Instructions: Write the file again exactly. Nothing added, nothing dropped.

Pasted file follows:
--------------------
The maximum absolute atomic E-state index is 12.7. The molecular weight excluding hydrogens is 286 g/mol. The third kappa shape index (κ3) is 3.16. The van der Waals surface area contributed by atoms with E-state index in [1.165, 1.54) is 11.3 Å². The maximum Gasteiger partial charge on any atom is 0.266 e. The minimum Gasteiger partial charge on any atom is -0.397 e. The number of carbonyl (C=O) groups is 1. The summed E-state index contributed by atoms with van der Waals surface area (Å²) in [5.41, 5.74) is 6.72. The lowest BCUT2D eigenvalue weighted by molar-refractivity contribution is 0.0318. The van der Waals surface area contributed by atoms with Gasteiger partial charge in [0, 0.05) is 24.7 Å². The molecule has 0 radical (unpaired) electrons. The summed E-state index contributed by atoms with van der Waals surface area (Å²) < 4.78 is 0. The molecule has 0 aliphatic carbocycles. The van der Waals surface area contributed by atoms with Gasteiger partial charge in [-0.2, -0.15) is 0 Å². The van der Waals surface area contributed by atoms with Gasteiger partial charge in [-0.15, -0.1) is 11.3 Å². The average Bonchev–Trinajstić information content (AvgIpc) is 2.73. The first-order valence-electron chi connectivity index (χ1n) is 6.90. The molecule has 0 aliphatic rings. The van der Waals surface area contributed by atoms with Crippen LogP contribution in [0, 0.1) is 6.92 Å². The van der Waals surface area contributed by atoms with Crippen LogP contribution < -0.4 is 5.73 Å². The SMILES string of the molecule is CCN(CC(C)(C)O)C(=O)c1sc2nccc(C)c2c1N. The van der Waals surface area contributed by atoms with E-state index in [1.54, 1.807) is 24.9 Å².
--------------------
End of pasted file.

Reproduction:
The maximum absolute atomic E-state index is 12.7. The molecular weight excluding hydrogens is 286 g/mol. The third kappa shape index (κ3) is 3.16. The van der Waals surface area contributed by atoms with E-state index in [1.165, 1.54) is 11.3 Å². The maximum Gasteiger partial charge on any atom is 0.266 e. The minimum Gasteiger partial charge on any atom is -0.397 e. The number of carbonyl (C=O) groups is 1. The summed E-state index contributed by atoms with van der Waals surface area (Å²) in [5.41, 5.74) is 6.72. The lowest BCUT2D eigenvalue weighted by molar-refractivity contribution is 0.0318. The van der Waals surface area contributed by atoms with Gasteiger partial charge in [0, 0.05) is 24.7 Å². The molecule has 0 radical (unpaired) electrons. The summed E-state index contributed by atoms with van der Waals surface area (Å²) < 4.78 is 0. The molecule has 0 aliphatic carbocycles. The van der Waals surface area contributed by atoms with Gasteiger partial charge in [-0.2, -0.15) is 0 Å². The van der Waals surface area contributed by atoms with Gasteiger partial charge in [-0.15, -0.1) is 11.3 Å². The average Bonchev–Trinajstić information content (AvgIpc) is 2.73. The first-order valence-electron chi connectivity index (χ1n) is 6.90. The molecule has 0 aliphatic rings. The van der Waals surface area contributed by atoms with Crippen LogP contribution in [0, 0.1) is 6.92 Å². The van der Waals surface area contributed by atoms with Crippen LogP contribution < -0.4 is 5.73 Å². The SMILES string of the molecule is CCN(CC(C)(C)O)C(=O)c1sc2nccc(C)c2c1N. The van der Waals surface area contributed by atoms with E-state index in [1.54, 1.807) is 24.9 Å².